FUNimation (English Version)Edit

"The phenomenon that defined a generation... is back for more." — FUNimation's tagline in the Season One release trailer

Navarre revealed during its Q3 2010 earnings conference call, on the morning of February 2nd, that its North American anime distributor FUNimation has licensed the Dragon Ball Kai fighting anime series for release in the "latter part of the upcoming fiscal year." However, it is re-titled Dragon Ball Z Kai (ドラゴンボールZ改 「カイ」;Doragon Boru Zetto Kai). FUNimation has confirmed the license with ANN, and it hopes to provide more details soon. Dragon Ball Z Kai Part one was released on May 18th, 2010. The cast for Dragon Ball Z Kai will be mostly the same as Z except for a few re-casts. Nicktoons has been airing Dragon Ball Z Kai since May 24, 2010, and continues to do so.

New Voices

On April 6th, FUNimation revealed more news regarding the dub. The series will be edited on Nicktoons to fit the expected audience, and will occasionally contain different verbiage than the home release, which will be entirely unedited. Some character attacks will regain their correct and untranslated-proper-noun announcements in the unedited dub (i.e. "Makankōsappō" instead of Special Beam Cannon, "Kienzan" instead of Destructo Disk, etc). Most other names that have always been engraved in the English dub will remain the same (i.e. Krillin and Tien instead of "Kuririn" and "Tenshinhan"). Dialogue is being treated with much more respect than ever before for an English dub of a Dragon Ball product. Lastly, episode titles are mostly faithful translations of their original Japanese versions.

  • Doc Morgan –Narrator (Replacing Kyle Hebert)
  • Colleen Clinkenbeard –Kid Gohan (Replacing Stephanie Nadolny) & Android 18 (replacing Meredith McCoy)
  • Monica Rial –Bulma (Replacing Tiffany Vollmer)
  • Chris Cason –Turtle and Mr. Popo (Replacing Christopher R. Sabat)
  • Brina Palencia –Chiaotzu and Puar (Replacing Monika Antonelli)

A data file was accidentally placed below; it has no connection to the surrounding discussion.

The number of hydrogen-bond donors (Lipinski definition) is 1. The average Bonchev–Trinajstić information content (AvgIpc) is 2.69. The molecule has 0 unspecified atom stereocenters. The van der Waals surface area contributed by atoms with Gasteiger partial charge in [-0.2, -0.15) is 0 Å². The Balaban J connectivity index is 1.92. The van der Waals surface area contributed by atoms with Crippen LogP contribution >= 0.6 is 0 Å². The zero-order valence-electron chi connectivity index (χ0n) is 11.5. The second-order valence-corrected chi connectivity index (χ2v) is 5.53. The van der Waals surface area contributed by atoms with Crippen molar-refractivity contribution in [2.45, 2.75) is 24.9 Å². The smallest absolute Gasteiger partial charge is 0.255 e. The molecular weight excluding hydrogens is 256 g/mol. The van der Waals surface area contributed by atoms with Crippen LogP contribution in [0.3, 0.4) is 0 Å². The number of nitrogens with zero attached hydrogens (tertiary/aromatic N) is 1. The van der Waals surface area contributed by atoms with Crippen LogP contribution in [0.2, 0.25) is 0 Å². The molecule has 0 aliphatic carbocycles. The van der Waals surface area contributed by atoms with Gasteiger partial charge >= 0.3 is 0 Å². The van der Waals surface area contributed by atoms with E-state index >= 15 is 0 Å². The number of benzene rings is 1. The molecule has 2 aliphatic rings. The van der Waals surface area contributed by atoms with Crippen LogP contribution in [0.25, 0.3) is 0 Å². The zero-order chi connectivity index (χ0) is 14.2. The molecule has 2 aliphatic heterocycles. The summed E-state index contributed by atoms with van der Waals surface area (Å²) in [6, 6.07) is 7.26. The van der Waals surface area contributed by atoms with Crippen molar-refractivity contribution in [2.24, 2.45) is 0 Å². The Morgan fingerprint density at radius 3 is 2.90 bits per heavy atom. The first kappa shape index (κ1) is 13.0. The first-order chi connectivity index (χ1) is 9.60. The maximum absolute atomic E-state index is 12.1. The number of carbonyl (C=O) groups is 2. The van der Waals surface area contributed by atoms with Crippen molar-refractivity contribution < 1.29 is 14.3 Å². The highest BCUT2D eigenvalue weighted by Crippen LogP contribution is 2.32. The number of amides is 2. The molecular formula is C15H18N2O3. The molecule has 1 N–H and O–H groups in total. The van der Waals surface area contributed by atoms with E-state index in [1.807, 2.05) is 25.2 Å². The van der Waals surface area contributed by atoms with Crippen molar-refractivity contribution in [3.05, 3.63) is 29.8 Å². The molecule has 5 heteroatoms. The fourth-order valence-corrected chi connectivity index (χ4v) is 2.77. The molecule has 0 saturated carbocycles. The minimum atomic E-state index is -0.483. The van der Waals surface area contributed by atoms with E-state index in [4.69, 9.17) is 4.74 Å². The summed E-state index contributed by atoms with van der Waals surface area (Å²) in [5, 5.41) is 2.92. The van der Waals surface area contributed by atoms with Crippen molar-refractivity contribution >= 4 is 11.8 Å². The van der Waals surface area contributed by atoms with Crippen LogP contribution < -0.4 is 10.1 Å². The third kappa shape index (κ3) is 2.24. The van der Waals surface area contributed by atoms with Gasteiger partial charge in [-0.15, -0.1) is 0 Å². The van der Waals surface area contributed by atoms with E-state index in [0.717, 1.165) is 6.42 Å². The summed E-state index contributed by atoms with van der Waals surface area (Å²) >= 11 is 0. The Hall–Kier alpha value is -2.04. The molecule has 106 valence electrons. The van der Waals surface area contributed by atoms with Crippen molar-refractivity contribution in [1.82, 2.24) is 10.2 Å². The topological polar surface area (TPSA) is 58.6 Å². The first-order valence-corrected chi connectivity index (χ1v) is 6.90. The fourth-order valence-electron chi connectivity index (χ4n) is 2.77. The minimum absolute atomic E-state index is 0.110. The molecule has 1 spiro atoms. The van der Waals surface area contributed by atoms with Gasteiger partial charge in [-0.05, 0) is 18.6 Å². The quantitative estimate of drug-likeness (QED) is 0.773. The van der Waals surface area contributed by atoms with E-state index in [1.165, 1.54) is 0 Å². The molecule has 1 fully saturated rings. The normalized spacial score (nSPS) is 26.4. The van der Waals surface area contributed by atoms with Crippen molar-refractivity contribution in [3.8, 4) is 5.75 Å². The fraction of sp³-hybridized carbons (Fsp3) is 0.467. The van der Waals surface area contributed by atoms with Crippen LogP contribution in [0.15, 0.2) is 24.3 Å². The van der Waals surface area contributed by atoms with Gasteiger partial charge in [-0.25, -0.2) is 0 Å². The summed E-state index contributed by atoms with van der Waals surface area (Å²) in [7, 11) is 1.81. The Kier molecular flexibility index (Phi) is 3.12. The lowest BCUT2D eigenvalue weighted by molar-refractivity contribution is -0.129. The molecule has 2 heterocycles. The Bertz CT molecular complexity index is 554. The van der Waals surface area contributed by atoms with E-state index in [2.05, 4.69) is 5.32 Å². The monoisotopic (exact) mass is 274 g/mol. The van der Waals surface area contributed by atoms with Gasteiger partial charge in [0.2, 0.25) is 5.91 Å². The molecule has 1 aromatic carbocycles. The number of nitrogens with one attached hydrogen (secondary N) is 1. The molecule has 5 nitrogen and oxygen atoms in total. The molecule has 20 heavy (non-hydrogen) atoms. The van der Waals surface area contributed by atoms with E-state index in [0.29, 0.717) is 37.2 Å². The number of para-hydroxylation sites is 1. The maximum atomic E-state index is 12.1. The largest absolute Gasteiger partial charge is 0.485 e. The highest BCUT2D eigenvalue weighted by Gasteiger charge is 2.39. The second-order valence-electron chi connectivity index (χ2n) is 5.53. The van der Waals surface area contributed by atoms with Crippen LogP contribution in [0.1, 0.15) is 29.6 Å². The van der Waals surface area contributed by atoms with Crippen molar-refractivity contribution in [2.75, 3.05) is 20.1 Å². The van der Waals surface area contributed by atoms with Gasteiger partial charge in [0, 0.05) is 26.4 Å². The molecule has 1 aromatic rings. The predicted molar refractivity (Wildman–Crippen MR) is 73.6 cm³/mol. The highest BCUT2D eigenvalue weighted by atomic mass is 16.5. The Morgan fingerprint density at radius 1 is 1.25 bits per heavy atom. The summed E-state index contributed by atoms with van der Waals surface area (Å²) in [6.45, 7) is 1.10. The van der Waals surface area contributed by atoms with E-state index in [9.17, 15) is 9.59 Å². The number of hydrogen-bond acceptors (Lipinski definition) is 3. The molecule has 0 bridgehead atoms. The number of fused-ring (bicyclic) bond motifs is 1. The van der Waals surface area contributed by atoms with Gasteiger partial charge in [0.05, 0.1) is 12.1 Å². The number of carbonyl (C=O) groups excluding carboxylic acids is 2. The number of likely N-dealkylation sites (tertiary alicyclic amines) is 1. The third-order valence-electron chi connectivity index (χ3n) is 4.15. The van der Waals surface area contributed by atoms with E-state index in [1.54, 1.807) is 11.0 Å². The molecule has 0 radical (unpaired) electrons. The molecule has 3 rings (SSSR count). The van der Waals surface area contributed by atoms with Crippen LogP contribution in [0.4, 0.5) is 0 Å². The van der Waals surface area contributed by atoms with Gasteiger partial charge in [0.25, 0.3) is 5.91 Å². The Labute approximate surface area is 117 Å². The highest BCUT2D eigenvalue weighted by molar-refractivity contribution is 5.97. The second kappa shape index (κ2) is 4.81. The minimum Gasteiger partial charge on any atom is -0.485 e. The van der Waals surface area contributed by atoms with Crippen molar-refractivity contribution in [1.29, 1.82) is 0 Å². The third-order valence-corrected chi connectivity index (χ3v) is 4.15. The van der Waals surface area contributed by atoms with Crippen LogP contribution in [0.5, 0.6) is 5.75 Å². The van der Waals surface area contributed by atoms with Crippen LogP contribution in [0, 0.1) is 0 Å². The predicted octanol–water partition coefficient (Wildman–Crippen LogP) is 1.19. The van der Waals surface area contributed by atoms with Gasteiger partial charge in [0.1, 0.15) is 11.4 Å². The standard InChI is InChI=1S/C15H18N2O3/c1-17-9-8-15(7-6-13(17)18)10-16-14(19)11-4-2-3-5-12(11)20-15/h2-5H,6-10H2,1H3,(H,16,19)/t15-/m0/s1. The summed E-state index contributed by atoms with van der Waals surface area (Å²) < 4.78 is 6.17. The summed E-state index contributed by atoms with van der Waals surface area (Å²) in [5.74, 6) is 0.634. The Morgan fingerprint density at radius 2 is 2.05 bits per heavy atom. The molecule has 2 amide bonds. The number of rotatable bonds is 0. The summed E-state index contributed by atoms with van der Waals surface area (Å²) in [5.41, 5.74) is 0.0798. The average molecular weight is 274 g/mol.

• Bryan Massey –Oolong (Replacing Brad Jackson)
  • Mark Stoddard –Dr. Brief (Replacing Chris Forbis)
  • Barry Yandel –Moori (Replacing Christopher R. Sabat)
  • Maxey Whitehead –Dende (Replacing Laura Bailey)
  • Bill Jenkins –Grand Elder Guru (Replacing Christopher R. Sabat)
  • Chris Ayres –Frieza (Replacing Linda Chambers-Young save for Episode 1)
  • J. Michael Tatum –Zarbon (Replacing Christopher R. Sabat)
  • John Swasey –Dodoria (Replacing Chris Forbis)
  • R. Bruce Elliot –Captain Ginyu (Replacing Brice Armstrong)
  • Jason Liebricht –Jeice (Replacing Christopher R. Sabat)
  • Vic Mignogna –Burter (Replacing Christopher R. Sabat)
  • Greg Ayres –Guldo (Replacing Bill Townsley)
  • Jason Douglas –King Cold (Replacing Brad Jackson)
  • Todd Haberkorn –Android 19 (Replacing Philip Wilburn)


Main article: List of Dragon Ball Kai episodes

Toei Animation stated that the Dragon Ball Kai episodes would be edited to more closely follow Akira Toriyama's original story in the manga, resulting in a faster moving story, and to remove any damaged frames. Dragon Ball Kaiwill minimize the filler material produced for Dragon Ball Z's original production run. On the broadcast episodes, only a few minutes of filler material with no impact to the story have been left in (like Gregory's appearance at King Kai's planet, who wasn't present in the manga), probably to help the chapter reach its full 20 min.

Happinet (the Japanese company releasing the series on DVD and Blu-ray) announced the Japanese DVD and Blu-ray release would have an end point of "99 Episodes (tentative)" meaning the current planned and announced episode count will end at 99. Actually, Dragon Ball Kai was supposed to last for 98 episodes, but everything had originally been thrown off an entire week due to the horrific earthquake that struck Japan the prior week. The series ended in 97 episodes as Toei stated.

Dragon Ball Z KaiEdit

Main article: List of Dragon Ball Z Kai episodesThe title screen translations are far more similar this time around, but are changed to fit properly into English. Edits have been made to the version appearing on Nicktoons, these include the removal of blood (which sometimes is replaced with black greyish liquid where the blood is supposed to be), overly violent moments, profanity, and others. The CW's Toonzai airings, however, are edited even more so than the Nicktoons version, due to tighter restrictions on broadcast programming. These edits include recoloring Mr. Popo's skin from black to blue, replacing dead characters' halos with glowing orbs, removing virtually all references to death in both dialogue and episode titles and renaming certain special techniques (i.e. Goku's Spirit Bomb renamed as the "Spirit Blast" and Vegeta's Galick Gun as the "Galick Blast"). Also in the beginning of the intro song, Toonzai has edited out Shenron and replaced him with a green colored sky.


It has been mentioned that Dragon Ball Kai will likely not reach the Majin Buu Saga, with the Toriko (another manga) anime series premiering next April at 9:00 a.m. on Sundays, taking over for Dragon Ball Kai. The final Cell Games Saga episode of the series will air sometime near the end of March 2011, aligning perfectly with the April time schedule listed above. The series will have been in syndication for exactly two years. Despite this, the series has been one of the top 10 rated anime series every week since syndication began in April 2009. Still, Japanese cast members are wishful that the series will eventually continue.